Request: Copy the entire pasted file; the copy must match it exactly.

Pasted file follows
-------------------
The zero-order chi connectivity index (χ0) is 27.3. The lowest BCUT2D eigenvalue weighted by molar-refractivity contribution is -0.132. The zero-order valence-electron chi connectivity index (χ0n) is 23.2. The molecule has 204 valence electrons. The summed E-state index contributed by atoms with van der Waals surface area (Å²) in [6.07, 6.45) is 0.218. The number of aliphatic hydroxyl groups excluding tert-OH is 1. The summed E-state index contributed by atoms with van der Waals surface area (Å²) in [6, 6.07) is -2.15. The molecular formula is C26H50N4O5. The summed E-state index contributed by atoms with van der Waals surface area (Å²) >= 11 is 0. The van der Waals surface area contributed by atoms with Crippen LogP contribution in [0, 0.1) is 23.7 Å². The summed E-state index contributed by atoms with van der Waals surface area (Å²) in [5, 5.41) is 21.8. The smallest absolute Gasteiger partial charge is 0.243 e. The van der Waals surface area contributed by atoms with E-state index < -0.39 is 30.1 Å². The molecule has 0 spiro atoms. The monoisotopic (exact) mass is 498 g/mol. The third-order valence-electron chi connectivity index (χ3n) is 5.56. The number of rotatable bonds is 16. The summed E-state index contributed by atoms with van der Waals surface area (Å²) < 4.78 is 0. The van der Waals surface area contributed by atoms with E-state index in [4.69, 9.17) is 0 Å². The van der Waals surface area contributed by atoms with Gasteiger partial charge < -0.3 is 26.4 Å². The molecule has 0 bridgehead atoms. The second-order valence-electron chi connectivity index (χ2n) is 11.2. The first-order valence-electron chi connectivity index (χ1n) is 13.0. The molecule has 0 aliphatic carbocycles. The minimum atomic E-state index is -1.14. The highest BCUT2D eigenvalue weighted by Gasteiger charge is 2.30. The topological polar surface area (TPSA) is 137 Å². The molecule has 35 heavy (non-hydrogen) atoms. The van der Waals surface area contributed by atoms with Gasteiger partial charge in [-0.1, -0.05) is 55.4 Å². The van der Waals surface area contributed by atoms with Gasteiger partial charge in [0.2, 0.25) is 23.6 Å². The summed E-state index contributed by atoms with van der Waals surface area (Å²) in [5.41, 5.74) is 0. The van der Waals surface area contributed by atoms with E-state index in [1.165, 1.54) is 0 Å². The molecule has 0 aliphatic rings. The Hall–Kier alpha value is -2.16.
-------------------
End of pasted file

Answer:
The zero-order chi connectivity index (χ0) is 27.3. The lowest BCUT2D eigenvalue weighted by molar-refractivity contribution is -0.132. The zero-order valence-electron chi connectivity index (χ0n) is 23.2. The molecule has 204 valence electrons. The summed E-state index contributed by atoms with van der Waals surface area (Å²) in [6.07, 6.45) is 0.218. The number of aliphatic hydroxyl groups excluding tert-OH is 1. The summed E-state index contributed by atoms with van der Waals surface area (Å²) in [6, 6.07) is -2.15. The molecular formula is C26H50N4O5. The summed E-state index contributed by atoms with van der Waals surface area (Å²) >= 11 is 0. The van der Waals surface area contributed by atoms with Crippen LogP contribution in [0, 0.1) is 23.7 Å². The summed E-state index contributed by atoms with van der Waals surface area (Å²) in [5, 5.41) is 21.8. The smallest absolute Gasteiger partial charge is 0.243 e. The van der Waals surface area contributed by atoms with E-state index < -0.39 is 30.1 Å². The molecule has 0 spiro atoms. The monoisotopic (exact) mass is 498 g/mol. The third-order valence-electron chi connectivity index (χ3n) is 5.56. The number of rotatable bonds is 16. The summed E-state index contributed by atoms with van der Waals surface area (Å²) < 4.78 is 0. The van der Waals surface area contributed by atoms with E-state index in [4.69, 9.17) is 0 Å². The van der Waals surface area contributed by atoms with Gasteiger partial charge < -0.3 is 26.4 Å². The molecule has 0 bridgehead atoms. The second-order valence-electron chi connectivity index (χ2n) is 11.2. The first-order valence-electron chi connectivity index (χ1n) is 13.0. The molecule has 0 aliphatic carbocycles. The minimum atomic E-state index is -1.14. The highest BCUT2D eigenvalue weighted by Gasteiger charge is 2.30. The topological polar surface area (TPSA) is 137 Å². The molecule has 35 heavy (non-hydrogen) atoms. The van der Waals surface area contributed by atoms with Gasteiger partial charge in [-0.1, -0.05) is 55.4 Å². The van der Waals surface area contributed by atoms with Gasteiger partial charge in [0.2, 0.25) is 23.6 Å². The summed E-state index contributed by atoms with van der Waals surface area (Å²) in [5.41, 5.74) is 0. The van der Waals surface area contributed by atoms with E-state index in [1.165, 1.54) is 0 Å². The molecule has 0 aliphatic rings. The Hall–Kier alpha value is -2.16.